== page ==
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Keziah Nevaeh Stanisclaus Tracey, 13, wrote her first book last year, Jordan’s Perfect Christmas, about a boy who learns the true meaning of Christmas. It’s much more than presents, and Jordan learns that it’s all about the love of Jesus Christ.

With the help of her mom, Nelly Tesia Stanisclaus, she got it published on December 13, 2020, and the book is now available on Amazon.

Not resting on her laurels, as if writing one book wasn’t inspiring enough for the teen author, Keziah read from her second book, Love the Skin You Wear, which celebrates Black beauty that will inspire both children and adults alike that was streamed live on Friday on her Facebook page facebook.com/KeziahSpeaksAndWrites and [email protected] KeziahSpeaksAndwrites.

Speaking to the Sunday Guardian from her New York home on Tuesday Keziah said “I became serious about writing when I went to school in Trinidad, in Standard Three.

“We did a lot of creative writing in class and I started tapping into my creative side. I’ve always had a passion for writing.

“My first book came about when Christmas was right around the corner. I wanted to do a book for every holiday and children.

“The response has been amazing, it’s going just as planned and I’m very happy that kids enjoy reading it.”

Commenting on her second paperback Love the Skin You Wear, which is also now available on Amazon, she said she loved being Black.

Keziah said she felt that some other Black people should appreciate being Black, they shouldn’t be ashamed of their culture, and that’s why she wrote the book.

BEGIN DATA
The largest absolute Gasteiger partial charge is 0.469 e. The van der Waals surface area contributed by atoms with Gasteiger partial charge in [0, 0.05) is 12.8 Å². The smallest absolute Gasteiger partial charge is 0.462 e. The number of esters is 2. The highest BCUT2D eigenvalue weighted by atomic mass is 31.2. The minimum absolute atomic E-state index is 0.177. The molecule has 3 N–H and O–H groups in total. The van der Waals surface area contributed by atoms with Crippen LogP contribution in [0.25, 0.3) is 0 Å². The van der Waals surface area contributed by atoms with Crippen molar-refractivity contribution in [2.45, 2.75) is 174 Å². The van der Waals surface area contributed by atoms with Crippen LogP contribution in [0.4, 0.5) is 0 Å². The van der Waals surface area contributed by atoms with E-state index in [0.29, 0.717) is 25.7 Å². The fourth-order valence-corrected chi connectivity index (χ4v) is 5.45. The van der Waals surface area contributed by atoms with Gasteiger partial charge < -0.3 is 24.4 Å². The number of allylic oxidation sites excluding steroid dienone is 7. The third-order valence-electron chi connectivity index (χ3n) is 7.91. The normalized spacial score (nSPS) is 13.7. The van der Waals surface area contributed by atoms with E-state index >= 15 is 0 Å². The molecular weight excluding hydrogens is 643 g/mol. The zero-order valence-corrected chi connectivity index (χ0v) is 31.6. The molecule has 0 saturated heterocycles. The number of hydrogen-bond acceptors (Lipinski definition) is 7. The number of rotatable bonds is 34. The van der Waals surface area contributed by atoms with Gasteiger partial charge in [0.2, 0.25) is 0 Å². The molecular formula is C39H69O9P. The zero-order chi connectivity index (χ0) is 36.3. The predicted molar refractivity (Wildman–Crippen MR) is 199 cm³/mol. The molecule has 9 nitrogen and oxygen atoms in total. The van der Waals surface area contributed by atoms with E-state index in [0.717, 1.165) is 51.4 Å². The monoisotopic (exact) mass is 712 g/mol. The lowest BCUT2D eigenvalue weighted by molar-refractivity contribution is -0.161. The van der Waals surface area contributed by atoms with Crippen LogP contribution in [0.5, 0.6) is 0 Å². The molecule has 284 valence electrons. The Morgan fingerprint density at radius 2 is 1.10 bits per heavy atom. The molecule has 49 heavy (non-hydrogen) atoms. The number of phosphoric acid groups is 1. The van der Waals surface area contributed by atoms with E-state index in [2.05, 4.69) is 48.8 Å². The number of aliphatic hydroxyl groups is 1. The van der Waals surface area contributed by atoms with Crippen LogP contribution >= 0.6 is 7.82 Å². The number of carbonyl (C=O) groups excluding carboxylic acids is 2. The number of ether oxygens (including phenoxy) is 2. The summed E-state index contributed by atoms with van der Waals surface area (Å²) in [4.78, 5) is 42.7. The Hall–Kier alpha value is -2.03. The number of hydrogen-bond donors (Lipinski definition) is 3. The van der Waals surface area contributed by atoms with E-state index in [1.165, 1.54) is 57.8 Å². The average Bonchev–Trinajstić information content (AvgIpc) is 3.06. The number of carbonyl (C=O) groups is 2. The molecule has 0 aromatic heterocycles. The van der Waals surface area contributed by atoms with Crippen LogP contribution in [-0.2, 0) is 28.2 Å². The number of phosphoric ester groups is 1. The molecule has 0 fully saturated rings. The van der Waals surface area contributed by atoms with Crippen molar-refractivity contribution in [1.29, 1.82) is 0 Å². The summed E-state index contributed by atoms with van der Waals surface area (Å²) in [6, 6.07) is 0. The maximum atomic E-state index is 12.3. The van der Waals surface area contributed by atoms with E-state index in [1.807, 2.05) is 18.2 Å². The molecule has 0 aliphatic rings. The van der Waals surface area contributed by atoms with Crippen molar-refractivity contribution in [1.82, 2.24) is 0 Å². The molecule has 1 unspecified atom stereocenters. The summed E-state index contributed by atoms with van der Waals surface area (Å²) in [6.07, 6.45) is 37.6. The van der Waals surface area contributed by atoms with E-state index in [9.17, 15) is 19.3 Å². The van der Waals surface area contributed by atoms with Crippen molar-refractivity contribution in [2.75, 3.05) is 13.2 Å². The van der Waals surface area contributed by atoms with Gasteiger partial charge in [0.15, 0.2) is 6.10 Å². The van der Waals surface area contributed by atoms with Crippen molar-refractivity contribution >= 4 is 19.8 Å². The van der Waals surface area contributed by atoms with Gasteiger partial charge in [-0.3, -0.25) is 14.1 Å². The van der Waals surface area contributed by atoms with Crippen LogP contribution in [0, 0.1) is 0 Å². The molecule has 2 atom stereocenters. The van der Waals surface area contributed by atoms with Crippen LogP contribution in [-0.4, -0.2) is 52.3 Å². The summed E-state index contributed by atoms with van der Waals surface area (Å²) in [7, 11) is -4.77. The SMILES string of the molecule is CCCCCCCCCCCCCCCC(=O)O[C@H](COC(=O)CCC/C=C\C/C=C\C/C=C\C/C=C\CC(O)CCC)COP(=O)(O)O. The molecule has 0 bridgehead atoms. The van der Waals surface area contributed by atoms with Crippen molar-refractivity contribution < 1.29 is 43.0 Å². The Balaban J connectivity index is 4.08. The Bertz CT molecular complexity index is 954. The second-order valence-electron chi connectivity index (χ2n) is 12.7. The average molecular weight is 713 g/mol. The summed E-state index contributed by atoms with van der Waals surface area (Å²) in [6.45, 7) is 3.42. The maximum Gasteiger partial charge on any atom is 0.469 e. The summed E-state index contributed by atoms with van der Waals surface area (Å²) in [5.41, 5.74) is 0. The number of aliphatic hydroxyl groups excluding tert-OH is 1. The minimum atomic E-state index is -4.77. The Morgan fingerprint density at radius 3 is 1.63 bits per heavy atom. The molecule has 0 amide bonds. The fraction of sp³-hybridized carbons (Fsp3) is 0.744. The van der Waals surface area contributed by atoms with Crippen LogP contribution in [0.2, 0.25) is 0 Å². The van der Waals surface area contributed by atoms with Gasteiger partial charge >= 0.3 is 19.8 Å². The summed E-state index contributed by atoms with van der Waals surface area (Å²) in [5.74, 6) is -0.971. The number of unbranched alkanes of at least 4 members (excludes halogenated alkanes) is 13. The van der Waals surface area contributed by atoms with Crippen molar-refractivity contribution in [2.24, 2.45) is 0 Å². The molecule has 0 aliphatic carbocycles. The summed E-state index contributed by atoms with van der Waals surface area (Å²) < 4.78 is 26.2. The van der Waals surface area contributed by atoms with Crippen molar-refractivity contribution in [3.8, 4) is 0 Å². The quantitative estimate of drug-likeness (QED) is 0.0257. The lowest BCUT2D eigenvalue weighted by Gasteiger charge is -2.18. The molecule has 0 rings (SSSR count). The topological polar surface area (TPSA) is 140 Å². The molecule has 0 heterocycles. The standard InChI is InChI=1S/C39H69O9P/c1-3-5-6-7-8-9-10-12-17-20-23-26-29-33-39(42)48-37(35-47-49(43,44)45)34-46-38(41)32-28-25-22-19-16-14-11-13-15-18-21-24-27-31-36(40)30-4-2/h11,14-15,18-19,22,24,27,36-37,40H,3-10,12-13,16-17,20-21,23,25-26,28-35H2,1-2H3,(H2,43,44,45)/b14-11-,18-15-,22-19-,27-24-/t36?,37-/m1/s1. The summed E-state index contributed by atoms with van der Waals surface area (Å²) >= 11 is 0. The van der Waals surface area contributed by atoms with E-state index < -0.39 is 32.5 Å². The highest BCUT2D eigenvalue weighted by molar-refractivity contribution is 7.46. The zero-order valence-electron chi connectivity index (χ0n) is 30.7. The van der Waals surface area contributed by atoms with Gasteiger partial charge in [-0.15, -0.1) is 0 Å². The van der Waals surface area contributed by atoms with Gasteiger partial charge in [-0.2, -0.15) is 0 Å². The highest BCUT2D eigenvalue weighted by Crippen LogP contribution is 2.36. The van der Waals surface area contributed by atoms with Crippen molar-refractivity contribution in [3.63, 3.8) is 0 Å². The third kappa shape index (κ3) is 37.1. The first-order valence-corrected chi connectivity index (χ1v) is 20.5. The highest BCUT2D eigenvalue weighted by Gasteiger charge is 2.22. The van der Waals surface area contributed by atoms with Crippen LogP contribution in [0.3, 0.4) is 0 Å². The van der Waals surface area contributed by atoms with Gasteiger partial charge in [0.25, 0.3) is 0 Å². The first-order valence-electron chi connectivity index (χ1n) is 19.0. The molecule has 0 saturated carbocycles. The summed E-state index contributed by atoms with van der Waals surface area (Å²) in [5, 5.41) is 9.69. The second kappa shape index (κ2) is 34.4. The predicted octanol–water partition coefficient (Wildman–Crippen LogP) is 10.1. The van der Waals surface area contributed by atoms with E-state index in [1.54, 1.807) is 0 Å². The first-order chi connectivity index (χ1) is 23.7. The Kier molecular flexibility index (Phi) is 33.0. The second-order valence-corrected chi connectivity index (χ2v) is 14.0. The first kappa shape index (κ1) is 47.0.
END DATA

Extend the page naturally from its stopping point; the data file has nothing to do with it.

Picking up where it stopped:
She said many Black people out there wanted to be what society wanted them to be, they didn’t really like how others were making them feel uncomfortable in their space and where they were.

Keziah, who was born in the US, her mother is Trinidadian and her father, Winston Tracey is Jamaican, said her speaking was influenced by watching many different interviews. She said she sometimes pretended she was in an interview talking to herself, asking herself questions. Keziah said she loved letting her imagination run wild putting herself in different characters and acting them out.

She said Jenny Han was her favourite author whose To All the Boys novels had been made into a Netflix movie.

Keziah said her role model and one of her biggest influences was 22-year-old Amanda Gorman who recited her original poem The Hill We Climb at the inauguration of President Joe Biden, on January 20. Her words were very inspirational and uplifting.

The PS 189 Bilingual Center eighth-grade student’s favourite subject is science, and she does a lot of art. Her favourite food is roti and fried rice. The Originals is her favourite Netflix series and she enjoys Beyonce’s music.

When asked where she sees herself in the next two years, Keziah said hopefully not in the pandemic or stuck at home. Since life is full of surprises, she could literally be anywhere in two years and would just go where life takes her.

On what job we can see her doing as an adult, Keziah said she would probably be on the cover of Vogue magazine, she could be an author, actress, model or singer combination.

Keziah said on her plans on writing new books in the future, she might want to move on to novels.

She said she had two younger siblings, Jourdan, seven, and Ziarre, 11, who were very ‘crafty’ also. Keziah said she wanted to inspire kids, have them tap into their creative side, and not let anybody tell them they cannot do something. She advised them to keep a journal, write down what they are feeling, write short stories if they wanted to be a novelist.

Nelly Tesia Stanisclaus, Keziah’s mother, said her daughter’s literary foundation was laid in Trinidad where she was encouraged and nurtured in reading and writing from a young age.

She said Keziah attended her Aunt Magdalene Marshall Stanisclaus’ pre-school, the Gordon Miller Early Childhood Educational Centre in Sangre Grande, at the age of three.

Stanisclaus said her daughter’s cooking inspirations came from her grandmother, Christiana Stanisclaus, Nelly’s mother.